In the Hub of the Fiery Force: collected poems, 1934-2003 by Harold Norse
Having read Norse’s memoir recently I thought I should get to his poems. I’m only a few pages in.
Bastard Out of Carolina by Dorothy Allison
I try to keep a novel in my pile. Too early to have much of an opinion.
580 Split, issue 9
The literary magazine for Mills College. Deadline is fairly soon. October 1. So I figured I should read it soonish.
Twinkle Tales by L. Frank Baum
I recently read the short stories starring Twinkle (a little girl on the frontier) and her friend Chubbins (a boy) that were gathered under the title Twinkle and Chubbins. Bison Books now has a volume that also includes the full-length fantasy novel Policeman Bluejay, which continues their adventures, so I’m reading Policeman Bluejay.
Bay Poetics edited by Stephanie Young
This collection of SF Bay Area poets came out last year. I’m not in it.
Sunflower Splendor: three thousand years of Chinese poetry edited by Wu-chi Liu and Iring Yucheng Lo
Mostly these English versions don’t impress me as poetry. Just read some nice translations of Mei Yao-ch’en by Jonathan Chaves. “I just saw the gatherer of shepherd’s-purse / walk out alone from the capital’s south gate: / brittle iron knife eroded by the earth; / green bamboo basket mottled with frost.”
Indian Days of the Long Ago: Indian life and Indian lore by Edward S. Curtis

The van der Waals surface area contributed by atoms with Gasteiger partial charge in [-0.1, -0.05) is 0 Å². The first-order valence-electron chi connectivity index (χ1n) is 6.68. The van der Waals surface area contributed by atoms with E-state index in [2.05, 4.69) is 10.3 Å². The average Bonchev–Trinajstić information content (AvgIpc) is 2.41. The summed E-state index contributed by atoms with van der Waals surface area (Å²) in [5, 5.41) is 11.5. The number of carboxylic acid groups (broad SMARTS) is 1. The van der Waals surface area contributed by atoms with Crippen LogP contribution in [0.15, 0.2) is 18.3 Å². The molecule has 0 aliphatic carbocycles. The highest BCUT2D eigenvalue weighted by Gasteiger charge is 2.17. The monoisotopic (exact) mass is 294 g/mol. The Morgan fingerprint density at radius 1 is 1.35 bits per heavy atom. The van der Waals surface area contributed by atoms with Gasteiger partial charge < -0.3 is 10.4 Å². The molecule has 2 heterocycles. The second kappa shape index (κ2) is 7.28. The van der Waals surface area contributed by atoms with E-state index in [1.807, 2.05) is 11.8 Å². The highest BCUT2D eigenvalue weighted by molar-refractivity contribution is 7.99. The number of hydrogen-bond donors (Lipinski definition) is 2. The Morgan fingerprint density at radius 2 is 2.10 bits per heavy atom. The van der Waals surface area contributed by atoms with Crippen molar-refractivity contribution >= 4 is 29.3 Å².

This is written in a not-quite idiomatic English that, I suppose, suggests the otherworldliness of the Indian for Curtis’ average American reader. “Far into the night lasted the dancing. … Furious was the dancing of the old chiefs and warriors as they acted in pantomime the story of their battles.” The whole is probably a novel, a didactic novel, I guess, in which Curtis has two travelers from far tribes stop to tell their life stories to a plains Indian tribe (and drop a bunch of ethnographic information on us).
Twilight: Los Angeles, 1992 by Anna Deavere Smith
I’ve never seen Smith in performance but I like the idea of building a story from disparate voices, voices that can disagree. Smith went to L.A. shortly after the riots and recorded interviews. These are rendered as monologue-poems. So far my favorite is the one attributed to an anonymous juror in Simi Valley. The jury had just acquitted the officers of all charges in the beating of Rodney King. To his horror, as the jurors are being led to the bus that will take them home, he hears a reporter asking, “Do you know that buildings / are burning / and people are dying in South LA / because of you?” He sounds earnest, tried to do his civic duty being a juror. He had no idea what that would mean. He seems shaken by a look at the world entirely new to him. What is fair? Was he fair? He thought so. He claims still to think so ...